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Blane Klemek: Some reading up on the Raven

About mid-May, I was hiking on the "Challenge Trail" of La Salle Lake State Recreation Area. The trail, which most definitely lives up to its name, courses its winding way around beautiful La Salle Lake, following high ridges and along the lake and across tiny La Salle Creek just before it flows into the lake.

On one stretch of the trail, just a short distance from the creek on the south side of the lake, I encountered an area on the forest floor adjacent to a giant aspen tree that was colored in white. I knew immediately what it was (some birders call it "white wash") and so I looked up to see what I could see.

The white wash, you see, was none other than bird droppings — and a lot of it. My first thought was that perhaps there was a stout limb high up the tree's trunk that served as a perching spot for an eagle, osprey or owl. But what I saw instead was a large stick-nest, although smaller than what an eagle or osprey nest would be.

Taking the binoculars out from my backpack, I scanned the nest and canopy for signs of life. And sure enough, I saw the source of the white wash on the ground — not one source, but two, three and four sources. They were ravens, and young ones at that. By the size of the youngsters they looked almost adult size and surely ready to fledge. In fact, it surprised me that the birds were so crowded together in what appeared to be too small a nest for all four of them to occupy.

The common raven (Corvus corax) is the largest North American corvid: a full 2 feet long from beak tip to the end of its tail. Related to crows, magpies, and jays, ravens share a similar trait with its relatives: intelligence. And of these kin and other birds, ravens are thought to be the most intelligent of them all.

Creation stories involving ravens abound in American Indian lore throughout the continent where the birds are known to inhabit. Native people from the Pacific Northwest credit ravens with creating the heavens and earth, food, and water to drink. Ravens are often regarded as tricksters, similar to coyotes, but more audacious and cunning. In these many and varied stories, ravens are often said to have become black in color as a result of the bird flying through an open smoke-hole.

A raven's size is notable and some people mistake the bird from the distance, especially when silhouetted against the sky, for a hawk or eagle. Indeed, an adult raven's wingspan measures longer than 4 feet across. When compared to its look-alike cousin the American crow, ravens are notably larger. Still, telling the two species apart from one another is never a cinch. But there are a few physical differences.

The tail of this two-plus pound bird is longer than a crow's and more wedge-shaped as well. A raven's bill is heavier and longer, too. And ravens have a "rougher" appearance than the sleek looking crow. Feathers on the throats of adult ravens are shaggy while a crow's appear smooth. In a resting state with wings folded back, one will notice that the primary wing feathers of an adult raven extend beyond its tail. In the same state, a crow's wings come up just short of this mark. Wings, while longer than a crow's, are narrower and not as broad.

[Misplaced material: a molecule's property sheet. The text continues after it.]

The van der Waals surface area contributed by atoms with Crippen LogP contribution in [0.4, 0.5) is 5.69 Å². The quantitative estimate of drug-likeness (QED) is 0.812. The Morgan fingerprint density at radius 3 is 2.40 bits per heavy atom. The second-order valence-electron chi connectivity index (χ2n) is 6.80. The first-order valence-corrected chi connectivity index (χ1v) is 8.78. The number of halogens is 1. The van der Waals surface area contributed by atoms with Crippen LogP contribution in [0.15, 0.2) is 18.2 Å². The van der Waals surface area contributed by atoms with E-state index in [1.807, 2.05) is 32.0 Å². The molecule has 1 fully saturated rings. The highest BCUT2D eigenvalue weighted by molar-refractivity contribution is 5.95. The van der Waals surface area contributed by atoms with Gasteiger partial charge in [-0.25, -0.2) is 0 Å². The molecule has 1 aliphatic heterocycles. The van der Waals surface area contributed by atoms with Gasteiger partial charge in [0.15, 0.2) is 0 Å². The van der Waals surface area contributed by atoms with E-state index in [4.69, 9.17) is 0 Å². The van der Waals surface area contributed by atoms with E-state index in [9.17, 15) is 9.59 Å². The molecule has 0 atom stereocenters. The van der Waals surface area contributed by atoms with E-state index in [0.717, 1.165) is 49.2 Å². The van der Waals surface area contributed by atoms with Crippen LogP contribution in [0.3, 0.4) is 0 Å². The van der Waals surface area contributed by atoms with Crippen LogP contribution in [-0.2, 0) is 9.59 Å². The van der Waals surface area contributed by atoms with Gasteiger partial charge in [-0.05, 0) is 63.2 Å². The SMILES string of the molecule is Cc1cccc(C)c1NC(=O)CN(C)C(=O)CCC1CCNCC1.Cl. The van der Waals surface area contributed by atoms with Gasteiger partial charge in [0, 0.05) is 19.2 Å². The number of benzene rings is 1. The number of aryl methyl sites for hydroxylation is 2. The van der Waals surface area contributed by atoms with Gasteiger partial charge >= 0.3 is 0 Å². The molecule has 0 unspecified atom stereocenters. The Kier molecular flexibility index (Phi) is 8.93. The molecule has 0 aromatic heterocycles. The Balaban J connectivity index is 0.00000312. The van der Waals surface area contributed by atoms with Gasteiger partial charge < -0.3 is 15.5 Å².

Ravens, though typically considered a bird of the north, are actually quite common throughout much of the continent. From Mexico and north through the western third of the United States; most of Canada to Alaska and southeast to Minnesota; and across the northern tier of the lower 48 and all along the Appalachian's full length, ravens enjoy a wide distribution amongst diverse habitats.

Natural opportunists, ravens eat almost anything. From berries, nuts, and seeds to insects, road-killed animals, and garbage, their resourcefulness is renowned. For example, ravens have learned that road and railways are veritable smorgasbords. The birds will travel miles and miles flying above these thoroughfares in search of carrion. Ravens have also learned that following wolves through the forest will often lead them to food. Likewise, astute wolves often keep an eye to the sky; ravens sometimes guide the mammalian predators to food, too.

Supposedly, ravens form lifelong bonds with their mates. Like bald eagles, ravens annually perform aerial courtship displays to strengthen these important bonds. Various vocalizations accompanying airborne dives are major parts of the ritual. By early spring four to seven eggs are laid in a stick-nest that the pair builds together. The female raven incubates the eggs for about twenty days, at which time the chicks hatch. Both parents then care for the hatchlings until they fledge.

Though modestly dressed in plain black plumage, ravens are far removed from the ordinary. Blessed with a vocal repertoire virtually unrivaled in the bird world, the so called 'common' raven communicates and mimics with supreme intelligence while performing 'uncommon' aerial acrobatics as we get out and enjoy the great outdoors.